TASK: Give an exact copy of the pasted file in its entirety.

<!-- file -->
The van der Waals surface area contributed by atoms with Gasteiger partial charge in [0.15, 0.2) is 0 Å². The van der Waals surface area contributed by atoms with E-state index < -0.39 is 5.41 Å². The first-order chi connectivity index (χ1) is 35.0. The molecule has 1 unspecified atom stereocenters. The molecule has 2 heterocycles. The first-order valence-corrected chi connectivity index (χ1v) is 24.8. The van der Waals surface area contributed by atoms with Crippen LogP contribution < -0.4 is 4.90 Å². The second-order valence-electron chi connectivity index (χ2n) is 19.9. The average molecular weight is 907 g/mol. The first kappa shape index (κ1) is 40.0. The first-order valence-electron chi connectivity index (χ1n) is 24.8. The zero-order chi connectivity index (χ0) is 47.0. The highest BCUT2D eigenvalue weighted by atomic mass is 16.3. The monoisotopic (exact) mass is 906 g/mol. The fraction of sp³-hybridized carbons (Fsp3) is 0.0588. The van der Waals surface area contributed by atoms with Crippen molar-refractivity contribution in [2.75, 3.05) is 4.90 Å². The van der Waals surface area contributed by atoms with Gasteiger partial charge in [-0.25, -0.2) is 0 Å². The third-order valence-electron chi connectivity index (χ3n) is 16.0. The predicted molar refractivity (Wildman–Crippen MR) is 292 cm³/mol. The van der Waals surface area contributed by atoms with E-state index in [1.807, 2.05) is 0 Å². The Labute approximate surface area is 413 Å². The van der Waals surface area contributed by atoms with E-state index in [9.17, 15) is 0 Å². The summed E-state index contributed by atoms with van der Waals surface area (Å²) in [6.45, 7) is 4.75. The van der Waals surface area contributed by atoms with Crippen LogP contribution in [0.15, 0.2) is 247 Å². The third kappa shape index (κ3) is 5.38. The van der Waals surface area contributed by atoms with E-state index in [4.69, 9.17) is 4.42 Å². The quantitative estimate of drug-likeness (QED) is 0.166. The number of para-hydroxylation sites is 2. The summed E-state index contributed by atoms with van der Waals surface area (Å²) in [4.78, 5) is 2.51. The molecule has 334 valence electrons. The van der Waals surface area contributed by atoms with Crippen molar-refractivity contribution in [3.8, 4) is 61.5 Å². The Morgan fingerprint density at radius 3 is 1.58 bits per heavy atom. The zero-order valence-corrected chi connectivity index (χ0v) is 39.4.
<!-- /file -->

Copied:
The van der Waals surface area contributed by atoms with Gasteiger partial charge in [0.15, 0.2) is 0 Å². The van der Waals surface area contributed by atoms with E-state index < -0.39 is 5.41 Å². The first-order chi connectivity index (χ1) is 35.0. The molecule has 1 unspecified atom stereocenters. The molecule has 2 heterocycles. The first-order valence-corrected chi connectivity index (χ1v) is 24.8. The van der Waals surface area contributed by atoms with Crippen LogP contribution < -0.4 is 4.90 Å². The second-order valence-electron chi connectivity index (χ2n) is 19.9. The average molecular weight is 907 g/mol. The first kappa shape index (κ1) is 40.0. The first-order valence-electron chi connectivity index (χ1n) is 24.8. The zero-order chi connectivity index (χ0) is 47.0. The highest BCUT2D eigenvalue weighted by atomic mass is 16.3. The monoisotopic (exact) mass is 906 g/mol. The fraction of sp³-hybridized carbons (Fsp3) is 0.0588. The van der Waals surface area contributed by atoms with Crippen molar-refractivity contribution in [2.75, 3.05) is 4.90 Å². The van der Waals surface area contributed by atoms with Gasteiger partial charge in [-0.25, -0.2) is 0 Å². The third-order valence-electron chi connectivity index (χ3n) is 16.0. The predicted molar refractivity (Wildman–Crippen MR) is 292 cm³/mol. The van der Waals surface area contributed by atoms with E-state index in [1.807, 2.05) is 0 Å². The Labute approximate surface area is 413 Å². The van der Waals surface area contributed by atoms with E-state index in [9.17, 15) is 0 Å². The summed E-state index contributed by atoms with van der Waals surface area (Å²) in [6.45, 7) is 4.75. The van der Waals surface area contributed by atoms with Crippen LogP contribution in [0.15, 0.2) is 247 Å². The third kappa shape index (κ3) is 5.38. The van der Waals surface area contributed by atoms with E-state index in [4.69, 9.17) is 4.42 Å². The quantitative estimate of drug-likeness (QED) is 0.166. The number of para-hydroxylation sites is 2. The summed E-state index contributed by atoms with van der Waals surface area (Å²) in [4.78, 5) is 2.51. The molecule has 334 valence electrons. The van der Waals surface area contributed by atoms with Crippen molar-refractivity contribution in [3.8, 4) is 61.5 Å². The Morgan fingerprint density at radius 3 is 1.58 bits per heavy atom. The zero-order valence-corrected chi connectivity index (χ0v) is 39.4.